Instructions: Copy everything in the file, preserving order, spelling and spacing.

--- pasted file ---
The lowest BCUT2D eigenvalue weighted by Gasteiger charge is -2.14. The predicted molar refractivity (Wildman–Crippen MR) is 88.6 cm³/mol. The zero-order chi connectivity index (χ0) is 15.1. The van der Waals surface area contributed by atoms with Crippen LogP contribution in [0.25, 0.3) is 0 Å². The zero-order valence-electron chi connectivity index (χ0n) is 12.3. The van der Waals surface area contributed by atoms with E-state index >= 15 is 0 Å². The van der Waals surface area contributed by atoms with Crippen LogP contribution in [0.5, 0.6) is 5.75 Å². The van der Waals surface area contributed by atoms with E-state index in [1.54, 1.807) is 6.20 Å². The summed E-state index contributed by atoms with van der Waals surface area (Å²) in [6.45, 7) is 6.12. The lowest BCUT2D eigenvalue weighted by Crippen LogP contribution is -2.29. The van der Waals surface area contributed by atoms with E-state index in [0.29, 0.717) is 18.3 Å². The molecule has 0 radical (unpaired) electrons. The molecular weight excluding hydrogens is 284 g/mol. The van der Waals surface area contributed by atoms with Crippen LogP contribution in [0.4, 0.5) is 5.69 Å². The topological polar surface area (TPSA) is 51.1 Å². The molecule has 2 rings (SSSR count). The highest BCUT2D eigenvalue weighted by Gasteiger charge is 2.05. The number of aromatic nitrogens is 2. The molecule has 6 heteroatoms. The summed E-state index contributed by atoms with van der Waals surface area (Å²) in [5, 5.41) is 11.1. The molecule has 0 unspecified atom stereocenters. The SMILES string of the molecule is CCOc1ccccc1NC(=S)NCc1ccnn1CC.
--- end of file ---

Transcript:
The lowest BCUT2D eigenvalue weighted by Gasteiger charge is -2.14. The predicted molar refractivity (Wildman–Crippen MR) is 88.6 cm³/mol. The zero-order chi connectivity index (χ0) is 15.1. The van der Waals surface area contributed by atoms with Crippen LogP contribution in [0.25, 0.3) is 0 Å². The zero-order valence-electron chi connectivity index (χ0n) is 12.3. The van der Waals surface area contributed by atoms with E-state index >= 15 is 0 Å². The van der Waals surface area contributed by atoms with Crippen LogP contribution in [0.5, 0.6) is 5.75 Å². The van der Waals surface area contributed by atoms with E-state index in [1.54, 1.807) is 6.20 Å². The summed E-state index contributed by atoms with van der Waals surface area (Å²) in [6.45, 7) is 6.12. The lowest BCUT2D eigenvalue weighted by Crippen LogP contribution is -2.29. The van der Waals surface area contributed by atoms with E-state index in [0.29, 0.717) is 18.3 Å². The molecule has 0 radical (unpaired) electrons. The molecular weight excluding hydrogens is 284 g/mol. The van der Waals surface area contributed by atoms with Crippen LogP contribution in [0.4, 0.5) is 5.69 Å². The topological polar surface area (TPSA) is 51.1 Å². The molecule has 2 rings (SSSR count). The highest BCUT2D eigenvalue weighted by Gasteiger charge is 2.05. The number of aromatic nitrogens is 2. The molecule has 6 heteroatoms. The summed E-state index contributed by atoms with van der Waals surface area (Å²) in [5, 5.41) is 11.1. The molecule has 0 unspecified atom stereocenters. The SMILES string of the molecule is CCOc1ccccc1NC(=S)NCc1ccnn1CC.